iii Points is a three-day festival in Miami with a lot of EDM, hip hop, and slow, trippy rock. I attended the 2015 edition, on Oct. 9, 10, and 11. Before I explain what each day was like, here’s some background info:
- The three ‘points’ best I can figure are: music, art, and technology. There were art exhibits and techy things all over the campus. One of my coworkers hosted a virtual reality booth. Basically, it’s a playground for high teens who want to look at bright colors.
- The venue is about a block from the Wynwood strip. Wynwood was the shitty party of town until Miami made a very conscious effort to gentrify it. Now there’s huge graffiti murals and tons of bars and the hipsters congregate every weekend to dance. The actual iii Points venue is an open lot littered with neon pyramids and oriental rugs. There were two inside rooms (the main stage and one for djs), two outside stages, and a line of food trucks.
- Tickets, will call, and drink wristbands were across the street in Wynwood Soccer.
Nicolas Jaar – Russian Dolls
I showed up late on Friday, because I had to make an appearance at Nando’s 30th birthday party. It was surprisingly formal: professionally catered (paella), a bartender, little glittery 30s scattered on the tables. Nando’s mom tried to convince her friends to check out this Bernie Sanders character, who has some really good ideas and you should totally look into. Everyone else besides me (who got an invite the day before over text) wore a button-down. I’m 29 now, bracing for the next birthday. Too old to be showing up to formal events in band t-shirts.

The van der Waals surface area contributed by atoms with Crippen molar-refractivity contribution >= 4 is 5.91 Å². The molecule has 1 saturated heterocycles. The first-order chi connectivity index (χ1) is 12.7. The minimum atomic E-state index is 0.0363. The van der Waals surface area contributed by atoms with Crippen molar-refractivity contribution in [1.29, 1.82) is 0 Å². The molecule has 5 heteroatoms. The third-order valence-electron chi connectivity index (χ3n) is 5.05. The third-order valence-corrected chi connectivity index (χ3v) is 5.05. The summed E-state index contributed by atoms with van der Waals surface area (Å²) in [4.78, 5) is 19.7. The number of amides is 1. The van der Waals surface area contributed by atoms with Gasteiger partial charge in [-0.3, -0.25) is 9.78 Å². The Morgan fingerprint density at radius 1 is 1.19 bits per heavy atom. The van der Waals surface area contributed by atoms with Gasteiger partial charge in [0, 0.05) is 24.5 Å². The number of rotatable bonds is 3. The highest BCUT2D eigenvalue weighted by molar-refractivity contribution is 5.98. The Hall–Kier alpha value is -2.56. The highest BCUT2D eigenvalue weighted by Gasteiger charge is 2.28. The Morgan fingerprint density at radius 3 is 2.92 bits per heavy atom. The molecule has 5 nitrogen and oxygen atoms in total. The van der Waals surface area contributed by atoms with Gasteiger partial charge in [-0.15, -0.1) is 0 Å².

Earlier that day, I picked up Nando from his apartment and was playing Tame Impala. He called it crap. “People don’t sing anymore. What is this breathy, ethereal vocal shit?” I turned on Bob Seger and we sang Against The Wind, loudly.
My friend Freeze and I have an ongoing conversation about the age when one stops searching out new music. It’s different for each person, of course, and dependent on life events. If you have a baby and a career by 25, you probably aren’t spending free time and money on new music. But at some point, nearly every adult falls back on the bands she already knows she likes.
I thought I hit my moment two years ago, when I gave up weekends (and this blog) to run a TV show with Nando. It was worth it. I loved television.